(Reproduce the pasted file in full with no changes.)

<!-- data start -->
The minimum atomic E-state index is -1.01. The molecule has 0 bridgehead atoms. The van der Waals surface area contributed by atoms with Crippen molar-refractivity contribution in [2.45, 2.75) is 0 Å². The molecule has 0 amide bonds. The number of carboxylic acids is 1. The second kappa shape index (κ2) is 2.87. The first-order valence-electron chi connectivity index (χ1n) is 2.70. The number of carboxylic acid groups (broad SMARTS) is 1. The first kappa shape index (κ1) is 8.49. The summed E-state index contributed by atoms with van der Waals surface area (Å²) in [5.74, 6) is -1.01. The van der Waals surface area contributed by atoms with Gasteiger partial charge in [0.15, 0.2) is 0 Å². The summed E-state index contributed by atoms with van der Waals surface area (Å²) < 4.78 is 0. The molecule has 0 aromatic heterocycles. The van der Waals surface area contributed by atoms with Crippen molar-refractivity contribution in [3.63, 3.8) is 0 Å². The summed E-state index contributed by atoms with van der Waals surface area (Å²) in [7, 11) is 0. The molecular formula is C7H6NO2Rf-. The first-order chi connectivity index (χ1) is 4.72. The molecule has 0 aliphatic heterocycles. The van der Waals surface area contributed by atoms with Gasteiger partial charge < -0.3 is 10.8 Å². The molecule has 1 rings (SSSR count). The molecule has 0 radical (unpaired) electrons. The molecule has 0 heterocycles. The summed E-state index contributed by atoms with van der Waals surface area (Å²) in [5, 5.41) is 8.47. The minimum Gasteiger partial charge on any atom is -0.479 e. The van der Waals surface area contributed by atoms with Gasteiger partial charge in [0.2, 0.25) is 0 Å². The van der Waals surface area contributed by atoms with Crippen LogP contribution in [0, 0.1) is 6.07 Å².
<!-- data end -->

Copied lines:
The minimum atomic E-state index is -1.01. The molecule has 0 bridgehead atoms. The van der Waals surface area contributed by atoms with Crippen molar-refractivity contribution in [2.45, 2.75) is 0 Å². The molecule has 0 amide bonds. The number of carboxylic acids is 1. The second kappa shape index (κ2) is 2.87. The first-order valence-electron chi connectivity index (χ1n) is 2.70. The number of carboxylic acid groups (broad SMARTS) is 1. The first kappa shape index (κ1) is 8.49. The summed E-state index contributed by atoms with van der Waals surface area (Å²) in [5.74, 6) is -1.01. The van der Waals surface area contributed by atoms with Gasteiger partial charge in [0.15, 0.2) is 0 Å². The summed E-state index contributed by atoms with van der Waals surface area (Å²) < 4.78 is 0. The molecule has 0 aromatic heterocycles. The van der Waals surface area contributed by atoms with Crippen molar-refractivity contribution in [3.63, 3.8) is 0 Å². The summed E-state index contributed by atoms with van der Waals surface area (Å²) in [7, 11) is 0. The molecular formula is C7H6NO2Rf-. The first-order chi connectivity index (χ1) is 4.72. The molecule has 0 aliphatic heterocycles. The van der Waals surface area contributed by atoms with Gasteiger partial charge < -0.3 is 10.8 Å². The molecule has 1 rings (SSSR count). The molecule has 0 radical (unpaired) electrons. The molecule has 0 heterocycles. The summed E-state index contributed by atoms with van der Waals surface area (Å²) in [5, 5.41) is 8.47. The minimum Gasteiger partial charge on any atom is -0.479 e. The van der Waals surface area contributed by atoms with Gasteiger partial charge in [0.2, 0.25) is 0 Å². The van der Waals surface area contributed by atoms with Crippen LogP contribution in [0, 0.1) is 6.07 Å².